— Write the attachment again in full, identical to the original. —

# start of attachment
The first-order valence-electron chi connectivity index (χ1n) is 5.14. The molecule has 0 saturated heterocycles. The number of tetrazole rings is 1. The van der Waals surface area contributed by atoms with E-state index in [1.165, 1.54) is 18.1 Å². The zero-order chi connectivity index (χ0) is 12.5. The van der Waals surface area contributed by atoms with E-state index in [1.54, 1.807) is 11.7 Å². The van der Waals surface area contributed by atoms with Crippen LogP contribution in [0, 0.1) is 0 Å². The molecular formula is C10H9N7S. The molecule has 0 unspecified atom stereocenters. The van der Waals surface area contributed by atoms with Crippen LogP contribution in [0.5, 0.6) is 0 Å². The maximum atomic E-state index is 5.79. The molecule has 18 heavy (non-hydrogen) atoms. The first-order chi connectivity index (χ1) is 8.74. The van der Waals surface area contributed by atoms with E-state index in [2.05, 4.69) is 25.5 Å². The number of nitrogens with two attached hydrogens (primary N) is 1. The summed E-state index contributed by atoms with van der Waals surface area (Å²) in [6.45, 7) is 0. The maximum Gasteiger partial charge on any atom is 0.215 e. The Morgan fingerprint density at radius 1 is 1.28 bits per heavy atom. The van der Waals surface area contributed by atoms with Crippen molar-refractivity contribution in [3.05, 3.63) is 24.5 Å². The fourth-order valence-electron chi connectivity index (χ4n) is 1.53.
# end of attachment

The first-order valence-electron chi connectivity index (χ1n) is 5.14. The molecule has 0 saturated heterocycles. The number of tetrazole rings is 1. The van der Waals surface area contributed by atoms with E-state index in [1.165, 1.54) is 18.1 Å². The zero-order chi connectivity index (χ0) is 12.5. The van der Waals surface area contributed by atoms with E-state index in [1.54, 1.807) is 11.7 Å². The van der Waals surface area contributed by atoms with Crippen LogP contribution in [0, 0.1) is 0 Å². The molecular formula is C10H9N7S. The molecule has 0 unspecified atom stereocenters. The van der Waals surface area contributed by atoms with Crippen LogP contribution in [0.5, 0.6) is 0 Å². The maximum atomic E-state index is 5.79. The molecule has 18 heavy (non-hydrogen) atoms. The first-order chi connectivity index (χ1) is 8.74. The van der Waals surface area contributed by atoms with E-state index in [2.05, 4.69) is 25.5 Å². The number of nitrogens with two attached hydrogens (primary N) is 1. The summed E-state index contributed by atoms with van der Waals surface area (Å²) in [6.45, 7) is 0. The maximum Gasteiger partial charge on any atom is 0.215 e. The Morgan fingerprint density at radius 1 is 1.28 bits per heavy atom. The van der Waals surface area contributed by atoms with Crippen molar-refractivity contribution in [3.05, 3.63) is 24.5 Å². The fourth-order valence-electron chi connectivity index (χ4n) is 1.53.